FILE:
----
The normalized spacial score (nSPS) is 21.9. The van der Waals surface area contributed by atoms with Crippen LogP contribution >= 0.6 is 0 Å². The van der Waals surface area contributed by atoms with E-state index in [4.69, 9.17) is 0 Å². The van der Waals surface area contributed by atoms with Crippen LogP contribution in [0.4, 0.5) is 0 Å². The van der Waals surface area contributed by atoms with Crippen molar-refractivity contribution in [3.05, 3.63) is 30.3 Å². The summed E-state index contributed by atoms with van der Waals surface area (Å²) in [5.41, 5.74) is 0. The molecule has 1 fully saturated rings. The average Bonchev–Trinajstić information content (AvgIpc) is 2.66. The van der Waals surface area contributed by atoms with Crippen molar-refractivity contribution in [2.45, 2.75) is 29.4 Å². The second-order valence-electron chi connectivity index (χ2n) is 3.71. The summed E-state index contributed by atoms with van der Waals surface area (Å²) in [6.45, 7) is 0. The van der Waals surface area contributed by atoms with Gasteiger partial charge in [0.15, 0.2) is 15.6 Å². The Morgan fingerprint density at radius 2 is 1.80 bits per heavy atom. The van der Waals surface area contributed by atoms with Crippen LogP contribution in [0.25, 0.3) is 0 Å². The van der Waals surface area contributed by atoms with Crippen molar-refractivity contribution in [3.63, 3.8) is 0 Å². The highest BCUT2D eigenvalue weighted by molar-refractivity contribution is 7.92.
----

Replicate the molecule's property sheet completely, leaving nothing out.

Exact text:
The normalized spacial score (nSPS) is 21.9. The van der Waals surface area contributed by atoms with Crippen LogP contribution >= 0.6 is 0 Å². The van der Waals surface area contributed by atoms with E-state index in [4.69, 9.17) is 0 Å². The van der Waals surface area contributed by atoms with Crippen LogP contribution in [0.4, 0.5) is 0 Å². The van der Waals surface area contributed by atoms with Crippen molar-refractivity contribution in [3.05, 3.63) is 30.3 Å². The summed E-state index contributed by atoms with van der Waals surface area (Å²) in [5.41, 5.74) is 0. The molecule has 1 fully saturated rings. The average Bonchev–Trinajstić information content (AvgIpc) is 2.66. The van der Waals surface area contributed by atoms with Crippen molar-refractivity contribution in [2.45, 2.75) is 29.4 Å². The second-order valence-electron chi connectivity index (χ2n) is 3.71. The summed E-state index contributed by atoms with van der Waals surface area (Å²) in [6.45, 7) is 0. The van der Waals surface area contributed by atoms with Gasteiger partial charge in [0.15, 0.2) is 15.6 Å². The Morgan fingerprint density at radius 2 is 1.80 bits per heavy atom. The van der Waals surface area contributed by atoms with Crippen LogP contribution in [0.25, 0.3) is 0 Å². The van der Waals surface area contributed by atoms with Crippen molar-refractivity contribution in [3.63, 3.8) is 0 Å². The highest BCUT2D eigenvalue weighted by molar-refractivity contribution is 7.92.